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    Having one of my own, I appreciate the hammering you took with those loads, and the discipline shown to manage the monster to enable those sorts of groups.

    I am reluctant to try fire-lapping in any rifle, but as for the throat in the Ruger #1 x 45-70.......any modification could only improve things. That "government ballseat" has a leade angle like a city street curb profile. I have developed good loads with my box-stock #1 using plain-based Lee 405 grainers and 1873-level velocities, and that suffices for my purposes. I shoot it a LOT, and if it develops a need for a new tube--the government ballseat WILL NOT be part of the program. That leade profile seriously limits the rifle's capabilities with castings, I believe.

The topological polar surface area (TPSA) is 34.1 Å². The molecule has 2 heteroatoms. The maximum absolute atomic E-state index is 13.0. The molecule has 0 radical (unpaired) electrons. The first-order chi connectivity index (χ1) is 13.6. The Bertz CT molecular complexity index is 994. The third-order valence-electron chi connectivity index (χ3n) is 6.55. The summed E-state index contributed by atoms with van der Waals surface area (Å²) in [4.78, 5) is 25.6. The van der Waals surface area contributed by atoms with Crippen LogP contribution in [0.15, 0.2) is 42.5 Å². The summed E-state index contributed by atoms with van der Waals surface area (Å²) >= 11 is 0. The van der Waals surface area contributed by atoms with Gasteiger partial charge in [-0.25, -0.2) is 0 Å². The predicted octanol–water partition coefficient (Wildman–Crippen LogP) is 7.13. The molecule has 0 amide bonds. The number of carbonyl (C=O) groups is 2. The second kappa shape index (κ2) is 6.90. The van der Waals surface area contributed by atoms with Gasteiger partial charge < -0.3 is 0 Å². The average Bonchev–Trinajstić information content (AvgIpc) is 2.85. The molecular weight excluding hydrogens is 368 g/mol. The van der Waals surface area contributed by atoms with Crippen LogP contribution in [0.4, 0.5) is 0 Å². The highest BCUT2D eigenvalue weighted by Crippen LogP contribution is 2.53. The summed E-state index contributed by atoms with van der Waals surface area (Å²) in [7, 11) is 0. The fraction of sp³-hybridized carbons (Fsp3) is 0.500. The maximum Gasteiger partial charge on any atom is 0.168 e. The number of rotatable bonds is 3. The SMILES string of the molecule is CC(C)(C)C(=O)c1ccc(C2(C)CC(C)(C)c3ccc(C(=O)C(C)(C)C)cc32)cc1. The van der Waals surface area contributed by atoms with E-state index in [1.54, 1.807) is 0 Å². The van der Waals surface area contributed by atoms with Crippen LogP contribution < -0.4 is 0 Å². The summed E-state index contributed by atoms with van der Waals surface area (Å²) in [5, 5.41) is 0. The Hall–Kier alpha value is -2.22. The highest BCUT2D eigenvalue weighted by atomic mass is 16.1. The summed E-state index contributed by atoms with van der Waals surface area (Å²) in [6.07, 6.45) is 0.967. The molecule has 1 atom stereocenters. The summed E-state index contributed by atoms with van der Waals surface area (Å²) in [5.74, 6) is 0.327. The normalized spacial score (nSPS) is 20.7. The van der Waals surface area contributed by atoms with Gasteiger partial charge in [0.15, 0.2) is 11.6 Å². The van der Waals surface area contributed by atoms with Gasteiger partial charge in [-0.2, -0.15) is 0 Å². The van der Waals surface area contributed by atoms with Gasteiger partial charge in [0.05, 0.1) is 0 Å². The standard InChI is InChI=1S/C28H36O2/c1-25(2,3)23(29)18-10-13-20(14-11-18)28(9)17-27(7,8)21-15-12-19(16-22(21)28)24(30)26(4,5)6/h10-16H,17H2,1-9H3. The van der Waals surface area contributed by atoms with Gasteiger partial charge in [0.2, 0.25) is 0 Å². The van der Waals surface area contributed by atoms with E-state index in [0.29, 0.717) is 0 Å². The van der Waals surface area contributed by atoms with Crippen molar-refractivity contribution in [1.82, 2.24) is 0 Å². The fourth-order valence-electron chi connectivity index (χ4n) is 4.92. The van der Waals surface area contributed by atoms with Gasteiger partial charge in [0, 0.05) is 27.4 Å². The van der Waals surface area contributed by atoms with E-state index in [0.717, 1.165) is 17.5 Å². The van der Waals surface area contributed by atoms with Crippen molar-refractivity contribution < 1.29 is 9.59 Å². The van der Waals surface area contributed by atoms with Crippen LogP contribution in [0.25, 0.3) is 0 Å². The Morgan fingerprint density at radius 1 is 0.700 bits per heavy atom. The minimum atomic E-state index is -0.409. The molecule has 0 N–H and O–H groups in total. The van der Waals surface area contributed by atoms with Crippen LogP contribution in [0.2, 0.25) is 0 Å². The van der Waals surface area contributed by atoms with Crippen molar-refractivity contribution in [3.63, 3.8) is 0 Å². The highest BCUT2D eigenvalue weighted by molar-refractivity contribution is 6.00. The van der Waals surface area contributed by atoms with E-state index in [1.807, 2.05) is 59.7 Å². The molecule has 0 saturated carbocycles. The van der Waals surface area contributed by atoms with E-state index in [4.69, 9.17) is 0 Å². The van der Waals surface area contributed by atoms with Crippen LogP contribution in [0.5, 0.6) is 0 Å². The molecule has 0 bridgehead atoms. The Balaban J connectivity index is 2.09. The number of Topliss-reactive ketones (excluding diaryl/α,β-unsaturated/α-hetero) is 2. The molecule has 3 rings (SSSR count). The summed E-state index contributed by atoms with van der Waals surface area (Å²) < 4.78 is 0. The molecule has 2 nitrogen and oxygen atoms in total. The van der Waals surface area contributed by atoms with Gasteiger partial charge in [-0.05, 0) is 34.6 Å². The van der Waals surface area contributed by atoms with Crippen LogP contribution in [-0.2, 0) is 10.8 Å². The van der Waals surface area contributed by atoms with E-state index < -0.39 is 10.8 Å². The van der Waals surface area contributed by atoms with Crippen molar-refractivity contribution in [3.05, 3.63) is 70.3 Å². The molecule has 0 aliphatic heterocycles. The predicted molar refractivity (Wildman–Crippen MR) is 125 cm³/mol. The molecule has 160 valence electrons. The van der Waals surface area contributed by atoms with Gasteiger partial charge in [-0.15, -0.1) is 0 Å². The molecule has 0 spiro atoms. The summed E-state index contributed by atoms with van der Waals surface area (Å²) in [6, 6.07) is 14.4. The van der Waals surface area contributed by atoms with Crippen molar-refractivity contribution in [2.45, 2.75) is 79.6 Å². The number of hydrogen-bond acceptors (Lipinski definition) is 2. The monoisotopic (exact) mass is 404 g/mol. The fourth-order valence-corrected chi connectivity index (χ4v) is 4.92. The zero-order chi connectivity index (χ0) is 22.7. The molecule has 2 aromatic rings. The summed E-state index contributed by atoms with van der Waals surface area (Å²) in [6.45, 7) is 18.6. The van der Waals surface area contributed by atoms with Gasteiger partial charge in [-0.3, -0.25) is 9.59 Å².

"The best argument against democracy is a five-minute conversation with the average voter."--Winston Churchill

  5. #5
    Boolit Master Scrounger's Avatar
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    Quote Originally Posted by Deputy Al View Post
    Having one of my own, I appreciate the hammering you took with those loads, and the discipline shown to manage the monster to enable those sorts of groups.

    I am reluctant to try fire-lapping in any rifle, but as for the throat in the Ruger #1 x 45-70.......any modification could only improve things. That "government ballseat" has a leade angle like a city street curb profile. I have developed good loads with my box-stock #1 using plain-based Lee 405 grainers and 1873-level velocities, and that suffices for my purposes. I shoot it a LOT, and if it develops a need for a new tube--the government ballseat WILL NOT be part of the program. That leade profile seriously limits the rifle's capabilities with castings, I believe.